A presently untapped resource of medical innovation is coming into clearer view thanks to new DNA analyses that look closely at microbial presence in the human gut. As a result of recent technological developments, scientists now believe that microbial interactions directly influence the development of medical conditions like diabetes, obesity, inflammation, and gastrointestinal disease. “The microbes that live with us have a lot of impact on our health, positive as well as negative,” says Gary Andersen, a microbiologist at Lawrence Berkeley National Laboratory.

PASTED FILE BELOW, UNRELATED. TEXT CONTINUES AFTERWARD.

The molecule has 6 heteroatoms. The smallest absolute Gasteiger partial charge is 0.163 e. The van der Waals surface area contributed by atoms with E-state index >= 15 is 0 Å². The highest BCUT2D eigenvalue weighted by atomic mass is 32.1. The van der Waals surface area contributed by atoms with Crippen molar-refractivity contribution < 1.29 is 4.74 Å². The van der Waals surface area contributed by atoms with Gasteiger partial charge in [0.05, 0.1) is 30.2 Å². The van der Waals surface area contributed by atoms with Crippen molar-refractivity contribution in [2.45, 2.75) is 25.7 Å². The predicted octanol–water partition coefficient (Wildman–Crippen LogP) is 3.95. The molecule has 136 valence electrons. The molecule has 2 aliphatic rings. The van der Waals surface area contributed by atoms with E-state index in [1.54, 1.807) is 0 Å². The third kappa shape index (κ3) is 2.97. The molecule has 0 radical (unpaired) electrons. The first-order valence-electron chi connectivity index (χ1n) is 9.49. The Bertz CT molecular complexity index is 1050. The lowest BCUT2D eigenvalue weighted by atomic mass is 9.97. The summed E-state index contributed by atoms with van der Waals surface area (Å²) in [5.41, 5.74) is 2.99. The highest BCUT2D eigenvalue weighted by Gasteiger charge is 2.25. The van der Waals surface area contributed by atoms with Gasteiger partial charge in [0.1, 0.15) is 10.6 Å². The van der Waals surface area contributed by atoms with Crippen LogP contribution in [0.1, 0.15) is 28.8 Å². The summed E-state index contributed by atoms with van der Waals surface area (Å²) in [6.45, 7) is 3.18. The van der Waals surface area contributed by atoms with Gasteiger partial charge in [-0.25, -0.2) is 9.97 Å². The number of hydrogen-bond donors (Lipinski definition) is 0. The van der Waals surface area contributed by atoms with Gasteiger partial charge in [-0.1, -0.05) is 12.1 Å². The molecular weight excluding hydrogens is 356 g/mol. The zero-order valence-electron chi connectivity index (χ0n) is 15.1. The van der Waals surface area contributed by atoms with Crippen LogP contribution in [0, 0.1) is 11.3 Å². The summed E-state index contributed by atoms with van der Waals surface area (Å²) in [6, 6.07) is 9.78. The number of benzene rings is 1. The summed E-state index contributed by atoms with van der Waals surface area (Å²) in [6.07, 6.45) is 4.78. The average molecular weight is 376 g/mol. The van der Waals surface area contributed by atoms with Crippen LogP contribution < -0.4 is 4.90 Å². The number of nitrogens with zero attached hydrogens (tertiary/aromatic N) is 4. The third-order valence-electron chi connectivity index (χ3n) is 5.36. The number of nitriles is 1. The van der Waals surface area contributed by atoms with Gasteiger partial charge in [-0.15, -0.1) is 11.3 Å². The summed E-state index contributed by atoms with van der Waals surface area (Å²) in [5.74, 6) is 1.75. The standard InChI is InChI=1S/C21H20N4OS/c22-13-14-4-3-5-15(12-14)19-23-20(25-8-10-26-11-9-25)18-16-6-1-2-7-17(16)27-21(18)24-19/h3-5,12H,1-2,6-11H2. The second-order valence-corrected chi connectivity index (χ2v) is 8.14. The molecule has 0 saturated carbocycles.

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What’s the Big Idea?
The importance of microbial chemical interactions has gone virtually unnoticed, until recently, because most of these organisms can’t grow in pure cultures of a single species, and are therefore difficult to cultivate in laboratory settings. But now, companies like Second Genome, run by Mr. Andersen, believe that by studying interactions between microbes and our bodies’ own gastro-chemistry, new treatments could be developed. The company is currently investigating the microbiome’s effect on inflammatory and metabolic disorders, including type 2 diabetes.
Mark Bauerlein, author of The Dumbest Generation, responded quite positively to the final point of my appreciative comments on his book. I said liberal education is always countercultural. Mark wisely […]